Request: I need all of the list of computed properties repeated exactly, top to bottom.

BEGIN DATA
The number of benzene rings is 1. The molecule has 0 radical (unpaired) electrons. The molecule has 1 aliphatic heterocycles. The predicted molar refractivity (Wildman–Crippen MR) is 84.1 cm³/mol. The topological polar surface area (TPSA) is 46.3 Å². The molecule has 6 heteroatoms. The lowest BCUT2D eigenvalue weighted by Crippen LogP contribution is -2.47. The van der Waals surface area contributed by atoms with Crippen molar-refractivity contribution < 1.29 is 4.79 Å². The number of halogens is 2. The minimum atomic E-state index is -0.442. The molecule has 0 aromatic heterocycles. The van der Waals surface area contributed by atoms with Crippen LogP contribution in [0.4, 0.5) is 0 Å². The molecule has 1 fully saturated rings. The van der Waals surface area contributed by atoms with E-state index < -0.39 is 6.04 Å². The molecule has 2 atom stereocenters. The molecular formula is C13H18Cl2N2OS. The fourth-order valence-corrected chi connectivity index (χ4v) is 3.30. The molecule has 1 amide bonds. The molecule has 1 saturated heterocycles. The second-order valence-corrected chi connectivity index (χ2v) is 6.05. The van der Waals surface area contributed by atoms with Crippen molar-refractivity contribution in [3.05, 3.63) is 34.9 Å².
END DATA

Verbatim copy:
The number of benzene rings is 1. The molecule has 0 radical (unpaired) electrons. The molecule has 1 aliphatic heterocycles. The predicted molar refractivity (Wildman–Crippen MR) is 84.1 cm³/mol. The topological polar surface area (TPSA) is 46.3 Å². The molecule has 6 heteroatoms. The lowest BCUT2D eigenvalue weighted by Crippen LogP contribution is -2.47. The van der Waals surface area contributed by atoms with Crippen molar-refractivity contribution < 1.29 is 4.79 Å². The number of halogens is 2. The minimum atomic E-state index is -0.442. The molecule has 0 aromatic heterocycles. The van der Waals surface area contributed by atoms with Crippen LogP contribution in [0.4, 0.5) is 0 Å². The molecule has 1 fully saturated rings. The van der Waals surface area contributed by atoms with E-state index < -0.39 is 6.04 Å². The molecule has 2 atom stereocenters. The molecular formula is C13H18Cl2N2OS. The fourth-order valence-corrected chi connectivity index (χ4v) is 3.30. The molecule has 1 amide bonds. The molecule has 1 saturated heterocycles. The second-order valence-corrected chi connectivity index (χ2v) is 6.05. The van der Waals surface area contributed by atoms with Crippen molar-refractivity contribution in [3.05, 3.63) is 34.9 Å².